Little Terrors: Children's Horror on Film & Television (15)
Date: Sunday 5th August
Prices: £7, £5 concs (sofas first come, first served)
Children and horror: two things that you wouldn't think would go together. Very often, it's assumed that if children are exposed to horror, they will be psychologically ‘corrupted’ in some way - and so they should be protected from it at all costs.
Yet for many horror fans, our fascination with all things spooky began in childhood – whether because we watched something that we really weren’t supposed to, or were introduced to horror through children’s content such as Scooby Doo, Goosebumps or classic Disney fairy tales - like 'that scene' from Pinocchio. With recent films such as ParaNorman, Frankenweenie and Hotel Transylvania, and children’s toys like the Monster High dolls, horror for children is becoming increasingly mainstream.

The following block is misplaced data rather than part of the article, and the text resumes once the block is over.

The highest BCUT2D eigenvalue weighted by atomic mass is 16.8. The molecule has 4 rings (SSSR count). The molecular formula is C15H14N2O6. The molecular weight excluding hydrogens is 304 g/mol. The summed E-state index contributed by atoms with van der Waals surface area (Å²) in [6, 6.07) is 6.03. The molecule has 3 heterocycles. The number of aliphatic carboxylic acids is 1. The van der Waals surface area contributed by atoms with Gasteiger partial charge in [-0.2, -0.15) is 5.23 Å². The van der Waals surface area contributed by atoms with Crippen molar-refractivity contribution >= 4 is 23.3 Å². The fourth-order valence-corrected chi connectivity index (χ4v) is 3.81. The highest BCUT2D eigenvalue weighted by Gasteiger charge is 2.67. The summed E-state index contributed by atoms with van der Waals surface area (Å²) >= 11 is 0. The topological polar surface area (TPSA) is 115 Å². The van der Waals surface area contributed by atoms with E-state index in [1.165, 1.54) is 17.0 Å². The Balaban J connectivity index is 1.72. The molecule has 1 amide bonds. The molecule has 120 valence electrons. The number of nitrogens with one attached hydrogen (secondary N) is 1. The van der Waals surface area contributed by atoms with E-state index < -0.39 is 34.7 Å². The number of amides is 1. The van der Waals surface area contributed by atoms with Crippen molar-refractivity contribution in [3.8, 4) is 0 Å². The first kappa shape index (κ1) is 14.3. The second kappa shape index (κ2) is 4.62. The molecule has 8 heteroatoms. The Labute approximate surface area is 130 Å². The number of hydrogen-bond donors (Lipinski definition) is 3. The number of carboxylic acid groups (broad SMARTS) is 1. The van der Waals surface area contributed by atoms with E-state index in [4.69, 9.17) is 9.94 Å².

This lecture from the University of Warwick's Catherine Lester explores in detail the area of horror films and television programmes created specifically for children in the UK and the US, touching on the defining characteristics of children’s horror stories on film and television and how children’s horror is able to be both ‘scary’ enough to be classified as horror, but ‘safe’ enough to be considered ‘child-friendly’. Catherine aims to show that the relationship between children and horror is as complex as it is fascinating and that, far from being incompatible, children and horror are actually an ideal match.
Films and programmes discussed range from the popular to the obscure, the good to the bad, the expected to the unexpected, and the surprisingly disturbing to the downright fun, including Disney’s The Watcher In The Woods, cult-favourite The Monster Squad, 70s CFF chiller The Man From Nowhere and the British anthology series Dramarama Spooky.